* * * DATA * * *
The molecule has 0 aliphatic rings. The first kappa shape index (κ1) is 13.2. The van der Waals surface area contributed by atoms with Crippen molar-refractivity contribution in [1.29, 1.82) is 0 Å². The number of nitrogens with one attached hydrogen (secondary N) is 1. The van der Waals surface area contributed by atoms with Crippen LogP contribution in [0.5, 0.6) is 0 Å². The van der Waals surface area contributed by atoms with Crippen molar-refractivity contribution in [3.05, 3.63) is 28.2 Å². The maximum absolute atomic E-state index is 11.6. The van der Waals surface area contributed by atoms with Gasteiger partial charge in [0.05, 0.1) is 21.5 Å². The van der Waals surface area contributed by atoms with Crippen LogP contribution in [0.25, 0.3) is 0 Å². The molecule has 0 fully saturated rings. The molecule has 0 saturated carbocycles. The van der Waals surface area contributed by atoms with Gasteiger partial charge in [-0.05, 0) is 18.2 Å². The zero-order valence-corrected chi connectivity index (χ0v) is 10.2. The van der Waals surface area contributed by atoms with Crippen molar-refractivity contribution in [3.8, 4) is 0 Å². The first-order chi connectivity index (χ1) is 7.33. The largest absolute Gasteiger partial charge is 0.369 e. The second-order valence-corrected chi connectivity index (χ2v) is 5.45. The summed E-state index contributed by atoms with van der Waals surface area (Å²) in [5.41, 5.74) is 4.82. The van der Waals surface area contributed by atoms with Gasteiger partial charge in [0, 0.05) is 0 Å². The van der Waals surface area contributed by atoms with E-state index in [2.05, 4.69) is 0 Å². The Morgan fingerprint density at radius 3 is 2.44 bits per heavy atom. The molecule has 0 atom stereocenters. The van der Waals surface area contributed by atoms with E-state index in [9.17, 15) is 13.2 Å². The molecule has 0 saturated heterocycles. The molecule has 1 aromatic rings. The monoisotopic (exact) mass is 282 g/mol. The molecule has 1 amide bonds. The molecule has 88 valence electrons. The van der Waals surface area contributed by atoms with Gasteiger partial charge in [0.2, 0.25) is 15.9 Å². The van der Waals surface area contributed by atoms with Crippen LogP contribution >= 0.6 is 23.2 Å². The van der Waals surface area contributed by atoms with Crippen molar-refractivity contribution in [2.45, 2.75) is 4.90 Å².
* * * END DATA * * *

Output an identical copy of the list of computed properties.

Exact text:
The molecule has 0 aliphatic rings. The first kappa shape index (κ1) is 13.2. The van der Waals surface area contributed by atoms with Crippen molar-refractivity contribution in [1.29, 1.82) is 0 Å². The number of nitrogens with one attached hydrogen (secondary N) is 1. The van der Waals surface area contributed by atoms with Crippen LogP contribution in [0.5, 0.6) is 0 Å². The van der Waals surface area contributed by atoms with Crippen molar-refractivity contribution in [3.05, 3.63) is 28.2 Å². The maximum absolute atomic E-state index is 11.6. The van der Waals surface area contributed by atoms with Gasteiger partial charge in [0.05, 0.1) is 21.5 Å². The van der Waals surface area contributed by atoms with Crippen LogP contribution in [0.25, 0.3) is 0 Å². The molecule has 0 fully saturated rings. The molecule has 0 saturated carbocycles. The van der Waals surface area contributed by atoms with Gasteiger partial charge in [-0.05, 0) is 18.2 Å². The zero-order valence-corrected chi connectivity index (χ0v) is 10.2. The van der Waals surface area contributed by atoms with Crippen molar-refractivity contribution in [3.8, 4) is 0 Å². The first-order chi connectivity index (χ1) is 7.33. The largest absolute Gasteiger partial charge is 0.369 e. The second-order valence-corrected chi connectivity index (χ2v) is 5.45. The summed E-state index contributed by atoms with van der Waals surface area (Å²) in [5.41, 5.74) is 4.82. The van der Waals surface area contributed by atoms with Gasteiger partial charge in [0, 0.05) is 0 Å². The van der Waals surface area contributed by atoms with E-state index in [2.05, 4.69) is 0 Å². The Morgan fingerprint density at radius 3 is 2.44 bits per heavy atom. The molecule has 0 atom stereocenters. The van der Waals surface area contributed by atoms with E-state index in [9.17, 15) is 13.2 Å². The molecule has 0 saturated heterocycles. The molecule has 1 aromatic rings. The monoisotopic (exact) mass is 282 g/mol. The molecule has 1 amide bonds. The molecule has 88 valence electrons. The van der Waals surface area contributed by atoms with Gasteiger partial charge in [0.2, 0.25) is 15.9 Å². The van der Waals surface area contributed by atoms with Crippen LogP contribution >= 0.6 is 23.2 Å². The van der Waals surface area contributed by atoms with Crippen molar-refractivity contribution in [2.45, 2.75) is 4.90 Å².